Use of CGM in T2D is rising rapidly, yet little is known regarding its effects on glucose management in the VHA. We thus identified new CGM users (new CGM sensor prescriptions for T2D on insulin) and non-users (T2D receiving glucose strips) during the years 2015-2020 and used national VHA healthcare data from visit encounters to compare change over 12 months in glucose control and new emergency room (ER) or hospital admissions. Changes in HbA1c and acute admissions were compared by linear mixed models and generalized linear models, respectively. Compared with 36,082 non-users, CGM users (n=16,013) differed in many ways but were well-balanced with overlap weighting from propensity score modeling. CGM users had a greater reduction in HbA1c over 12 months (-0.25%; 95% CI -0.21-0.29, p<0.0001) and a decline in hypoglycemia related ER visits/hospitalizations (OR = 0.78; CI 0.62-0.97) . Among CGM users, those < 65 years old or with initial HbA1c > 8. 4% (median) had greater reductions in HbA1c, while those at higher hypoglycemia risk had reduced hypoglycemia and hyperglycemia related ER visits/hospitalizations and all-cause hospitalizations (Table) . In this large national study in T2D, CGM initiation was linked with better glucose control and reduced ER and/or hospital admissions for hypoglycemia and showed even greater benefits in subsets of CGM users.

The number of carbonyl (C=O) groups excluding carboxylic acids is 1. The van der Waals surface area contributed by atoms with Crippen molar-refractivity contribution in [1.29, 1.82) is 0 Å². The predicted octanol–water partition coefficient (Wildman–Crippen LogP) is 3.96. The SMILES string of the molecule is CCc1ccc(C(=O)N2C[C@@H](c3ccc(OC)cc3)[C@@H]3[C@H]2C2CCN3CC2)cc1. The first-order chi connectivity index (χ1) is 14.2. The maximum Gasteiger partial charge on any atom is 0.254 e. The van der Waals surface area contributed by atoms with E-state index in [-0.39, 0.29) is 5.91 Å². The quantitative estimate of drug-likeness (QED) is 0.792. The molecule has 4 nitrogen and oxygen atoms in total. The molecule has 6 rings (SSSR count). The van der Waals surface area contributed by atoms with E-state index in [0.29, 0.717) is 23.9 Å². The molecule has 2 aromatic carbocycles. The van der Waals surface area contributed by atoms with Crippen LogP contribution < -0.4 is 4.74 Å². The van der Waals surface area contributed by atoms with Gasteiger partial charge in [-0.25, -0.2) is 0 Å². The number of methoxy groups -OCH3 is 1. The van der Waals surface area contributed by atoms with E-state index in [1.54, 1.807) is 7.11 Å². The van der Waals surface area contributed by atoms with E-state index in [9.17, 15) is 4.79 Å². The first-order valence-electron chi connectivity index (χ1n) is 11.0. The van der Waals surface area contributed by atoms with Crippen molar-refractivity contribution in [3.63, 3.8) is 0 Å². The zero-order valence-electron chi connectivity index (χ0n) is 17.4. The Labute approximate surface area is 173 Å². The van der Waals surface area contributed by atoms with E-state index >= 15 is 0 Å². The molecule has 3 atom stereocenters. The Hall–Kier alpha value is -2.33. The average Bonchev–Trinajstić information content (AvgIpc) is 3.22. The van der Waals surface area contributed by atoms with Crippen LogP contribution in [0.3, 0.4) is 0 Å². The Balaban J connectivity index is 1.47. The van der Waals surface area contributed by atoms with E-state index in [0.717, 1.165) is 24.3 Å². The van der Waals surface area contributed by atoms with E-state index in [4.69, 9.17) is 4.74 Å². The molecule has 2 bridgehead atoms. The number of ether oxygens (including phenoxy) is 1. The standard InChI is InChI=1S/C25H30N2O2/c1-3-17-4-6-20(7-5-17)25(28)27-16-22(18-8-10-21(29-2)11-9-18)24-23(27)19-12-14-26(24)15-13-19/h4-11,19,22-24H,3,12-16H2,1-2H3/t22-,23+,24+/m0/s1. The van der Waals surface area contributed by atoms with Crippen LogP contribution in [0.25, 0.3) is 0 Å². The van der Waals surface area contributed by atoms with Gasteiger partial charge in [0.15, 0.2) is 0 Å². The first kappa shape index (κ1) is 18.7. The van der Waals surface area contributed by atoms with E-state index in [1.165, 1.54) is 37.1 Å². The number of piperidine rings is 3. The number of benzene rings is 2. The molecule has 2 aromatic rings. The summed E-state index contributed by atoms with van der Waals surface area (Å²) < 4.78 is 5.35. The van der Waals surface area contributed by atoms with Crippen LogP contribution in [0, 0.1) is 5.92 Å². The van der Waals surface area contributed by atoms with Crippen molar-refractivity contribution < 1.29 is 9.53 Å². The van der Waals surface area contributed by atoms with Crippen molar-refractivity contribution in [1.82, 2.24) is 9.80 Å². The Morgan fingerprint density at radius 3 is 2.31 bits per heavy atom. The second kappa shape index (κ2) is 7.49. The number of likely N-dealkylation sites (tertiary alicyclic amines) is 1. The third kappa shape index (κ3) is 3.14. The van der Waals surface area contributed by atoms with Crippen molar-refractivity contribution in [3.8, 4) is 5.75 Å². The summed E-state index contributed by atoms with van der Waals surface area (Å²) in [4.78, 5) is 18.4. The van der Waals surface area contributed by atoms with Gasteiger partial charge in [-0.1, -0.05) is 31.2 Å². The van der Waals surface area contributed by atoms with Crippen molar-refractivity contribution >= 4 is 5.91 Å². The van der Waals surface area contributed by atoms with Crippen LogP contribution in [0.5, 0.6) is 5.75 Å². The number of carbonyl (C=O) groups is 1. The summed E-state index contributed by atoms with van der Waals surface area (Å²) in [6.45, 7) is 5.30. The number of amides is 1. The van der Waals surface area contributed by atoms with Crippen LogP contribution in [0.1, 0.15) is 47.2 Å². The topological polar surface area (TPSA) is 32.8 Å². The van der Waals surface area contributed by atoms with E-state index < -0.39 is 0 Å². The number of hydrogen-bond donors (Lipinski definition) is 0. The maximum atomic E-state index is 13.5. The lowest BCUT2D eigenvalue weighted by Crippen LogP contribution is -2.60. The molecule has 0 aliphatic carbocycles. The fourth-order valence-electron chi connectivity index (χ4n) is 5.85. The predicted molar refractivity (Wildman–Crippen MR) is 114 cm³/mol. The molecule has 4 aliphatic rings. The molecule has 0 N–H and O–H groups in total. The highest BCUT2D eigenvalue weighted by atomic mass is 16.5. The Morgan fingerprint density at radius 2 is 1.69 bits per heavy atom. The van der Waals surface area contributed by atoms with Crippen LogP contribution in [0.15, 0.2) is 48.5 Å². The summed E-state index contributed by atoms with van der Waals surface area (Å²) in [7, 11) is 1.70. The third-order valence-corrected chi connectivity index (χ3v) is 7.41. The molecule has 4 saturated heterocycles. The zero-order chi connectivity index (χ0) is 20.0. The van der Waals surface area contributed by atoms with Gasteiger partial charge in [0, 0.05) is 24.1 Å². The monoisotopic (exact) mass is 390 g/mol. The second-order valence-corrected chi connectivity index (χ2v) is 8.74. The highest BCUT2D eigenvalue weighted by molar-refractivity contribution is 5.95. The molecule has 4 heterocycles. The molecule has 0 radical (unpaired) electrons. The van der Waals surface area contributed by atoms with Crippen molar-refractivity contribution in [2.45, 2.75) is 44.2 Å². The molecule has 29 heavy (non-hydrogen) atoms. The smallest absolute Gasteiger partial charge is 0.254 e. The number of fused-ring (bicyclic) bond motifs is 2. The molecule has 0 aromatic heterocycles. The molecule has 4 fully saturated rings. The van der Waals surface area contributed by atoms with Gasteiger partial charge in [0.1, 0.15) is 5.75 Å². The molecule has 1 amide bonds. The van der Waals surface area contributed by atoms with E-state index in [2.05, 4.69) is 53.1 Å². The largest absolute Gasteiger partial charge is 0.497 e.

P.Reaven: Research Support; AstraZeneca, Dexcom, Inc. M.Newell: Research Support; Dexcom, Inc. S.Rivas: None. X.Zhou: None. G.J.Norman: Employee; Dexcom, Inc. J.Zhou: Research Support; Dexcom, Inc.


DexCom, Inc

Readers may use this article as long as the work is properly cited, the use is educational and not for profit, and the work is not altered. More information is available at